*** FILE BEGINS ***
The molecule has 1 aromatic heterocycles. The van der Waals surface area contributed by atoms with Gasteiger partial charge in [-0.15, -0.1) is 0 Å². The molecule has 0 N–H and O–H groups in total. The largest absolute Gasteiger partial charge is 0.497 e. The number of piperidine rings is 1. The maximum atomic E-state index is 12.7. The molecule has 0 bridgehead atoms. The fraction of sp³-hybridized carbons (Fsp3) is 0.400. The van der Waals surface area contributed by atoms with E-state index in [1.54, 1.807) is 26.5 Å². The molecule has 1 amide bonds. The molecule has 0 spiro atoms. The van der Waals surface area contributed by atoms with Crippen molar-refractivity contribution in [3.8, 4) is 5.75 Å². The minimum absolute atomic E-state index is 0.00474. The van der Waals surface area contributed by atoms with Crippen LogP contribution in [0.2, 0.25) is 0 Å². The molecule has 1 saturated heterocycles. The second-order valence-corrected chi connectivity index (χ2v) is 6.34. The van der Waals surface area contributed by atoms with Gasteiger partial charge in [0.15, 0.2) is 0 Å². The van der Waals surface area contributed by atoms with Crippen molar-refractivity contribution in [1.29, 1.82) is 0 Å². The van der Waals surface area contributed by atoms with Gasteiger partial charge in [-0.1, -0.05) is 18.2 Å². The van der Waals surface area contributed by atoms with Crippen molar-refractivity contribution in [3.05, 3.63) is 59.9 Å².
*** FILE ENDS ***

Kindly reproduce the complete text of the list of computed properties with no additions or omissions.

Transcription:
The molecule has 1 aromatic heterocycles. The van der Waals surface area contributed by atoms with Gasteiger partial charge in [-0.15, -0.1) is 0 Å². The molecule has 0 N–H and O–H groups in total. The largest absolute Gasteiger partial charge is 0.497 e. The number of piperidine rings is 1. The maximum atomic E-state index is 12.7. The molecule has 0 bridgehead atoms. The fraction of sp³-hybridized carbons (Fsp3) is 0.400. The van der Waals surface area contributed by atoms with E-state index in [1.54, 1.807) is 26.5 Å². The molecule has 1 amide bonds. The molecule has 0 spiro atoms. The van der Waals surface area contributed by atoms with Crippen molar-refractivity contribution in [3.8, 4) is 5.75 Å². The minimum absolute atomic E-state index is 0.00474. The van der Waals surface area contributed by atoms with Crippen LogP contribution in [0.2, 0.25) is 0 Å². The molecule has 1 saturated heterocycles. The second-order valence-corrected chi connectivity index (χ2v) is 6.34. The van der Waals surface area contributed by atoms with Gasteiger partial charge in [0.15, 0.2) is 0 Å². The van der Waals surface area contributed by atoms with Crippen molar-refractivity contribution in [1.29, 1.82) is 0 Å². The van der Waals surface area contributed by atoms with Gasteiger partial charge in [-0.1, -0.05) is 18.2 Å². The van der Waals surface area contributed by atoms with Crippen molar-refractivity contribution in [3.05, 3.63) is 59.9 Å².